Date: Tue Feb 03 2004 - 10:18:43 MST
On Tue, 3 Feb 2004, Philip Sutton wrote:
> Damien Broderick's quote from Ken MacLeod can be thought about
> through the lense of in-group / out-group ethics.
> Lots of ethics have very different rules/guidance relating to how to
> behave in relation to the members of one's in-group (family, tribe
> enthnic group, religion, club, nation, etc.) as compared to the out-group
> (anyone else).
> Usually ethics structure this way lead to less nastiness between the in-
> group members but frequently more natiness in relation to the out-
> But this result doesn't prove that acting 'morally' or 'ethically' is worse
> than not not acting 'morally' or 'ethically'. It just shows that that the
> ethics/morals in question are not designed to reduce nastiness between
There are two sorts of response to morality. One is following a certain
set of morals personally, the other is enforcing your personal morality
on others. The second set is where the problems arise, any moral morality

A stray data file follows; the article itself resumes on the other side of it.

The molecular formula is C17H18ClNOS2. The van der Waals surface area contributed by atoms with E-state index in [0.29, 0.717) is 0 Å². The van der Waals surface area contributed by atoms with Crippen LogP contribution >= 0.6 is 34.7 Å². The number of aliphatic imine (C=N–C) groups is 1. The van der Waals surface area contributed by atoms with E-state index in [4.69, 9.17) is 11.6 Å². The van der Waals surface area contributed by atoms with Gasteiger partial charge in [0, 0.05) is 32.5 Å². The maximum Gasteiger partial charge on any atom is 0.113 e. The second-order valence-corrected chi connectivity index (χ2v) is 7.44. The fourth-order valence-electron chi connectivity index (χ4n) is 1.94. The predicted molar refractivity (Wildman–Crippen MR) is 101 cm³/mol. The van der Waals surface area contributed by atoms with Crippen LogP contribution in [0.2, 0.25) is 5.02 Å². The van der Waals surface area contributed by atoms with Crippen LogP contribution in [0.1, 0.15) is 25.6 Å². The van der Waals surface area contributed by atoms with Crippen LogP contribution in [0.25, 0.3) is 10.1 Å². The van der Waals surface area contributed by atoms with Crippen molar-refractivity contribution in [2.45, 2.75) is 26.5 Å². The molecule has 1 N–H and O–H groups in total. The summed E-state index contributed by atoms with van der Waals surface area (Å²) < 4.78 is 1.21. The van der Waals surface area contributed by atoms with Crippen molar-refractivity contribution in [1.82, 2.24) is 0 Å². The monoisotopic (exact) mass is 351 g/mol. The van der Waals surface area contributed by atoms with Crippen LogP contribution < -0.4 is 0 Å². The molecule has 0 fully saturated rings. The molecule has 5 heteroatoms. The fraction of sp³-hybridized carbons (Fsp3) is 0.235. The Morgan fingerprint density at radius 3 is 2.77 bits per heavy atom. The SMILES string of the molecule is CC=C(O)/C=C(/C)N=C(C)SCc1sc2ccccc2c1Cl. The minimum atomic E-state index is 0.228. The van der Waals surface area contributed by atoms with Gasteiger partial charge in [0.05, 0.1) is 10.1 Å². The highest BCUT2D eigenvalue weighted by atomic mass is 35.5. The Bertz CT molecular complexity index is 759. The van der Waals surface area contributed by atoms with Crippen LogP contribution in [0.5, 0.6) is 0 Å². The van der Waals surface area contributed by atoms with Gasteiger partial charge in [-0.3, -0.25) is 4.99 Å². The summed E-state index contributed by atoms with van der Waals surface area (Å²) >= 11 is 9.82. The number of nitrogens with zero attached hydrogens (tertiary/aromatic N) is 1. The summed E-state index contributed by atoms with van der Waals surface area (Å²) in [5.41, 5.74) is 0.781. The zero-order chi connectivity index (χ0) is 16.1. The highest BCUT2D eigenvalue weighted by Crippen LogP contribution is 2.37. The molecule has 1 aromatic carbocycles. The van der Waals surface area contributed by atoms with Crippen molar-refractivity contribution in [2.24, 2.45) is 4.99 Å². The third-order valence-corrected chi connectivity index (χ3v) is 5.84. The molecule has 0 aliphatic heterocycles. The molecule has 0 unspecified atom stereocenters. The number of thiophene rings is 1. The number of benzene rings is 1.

must allow for others disagreement with it without requiring that they be
killed in terrible ways.
Personally my morality is pretty simple, for the most part I'll take the
view that consent == moral. Morality is simply a respect for others beings
living the way they wish too. Of course there are all sorts of complications
when you start to form a society. For example housemates, couples, etc.
need to be compatible since there territory is going to substantially overlap.
People in a city need to have a common set of rules, for example they can't
be free to drive on whatever side of the street you feel like (nor always
free to drive at all when the population density is too high to support
cars). But people should recognize these as conventions and not morality,
people in another city/area who have another set of conventions are not
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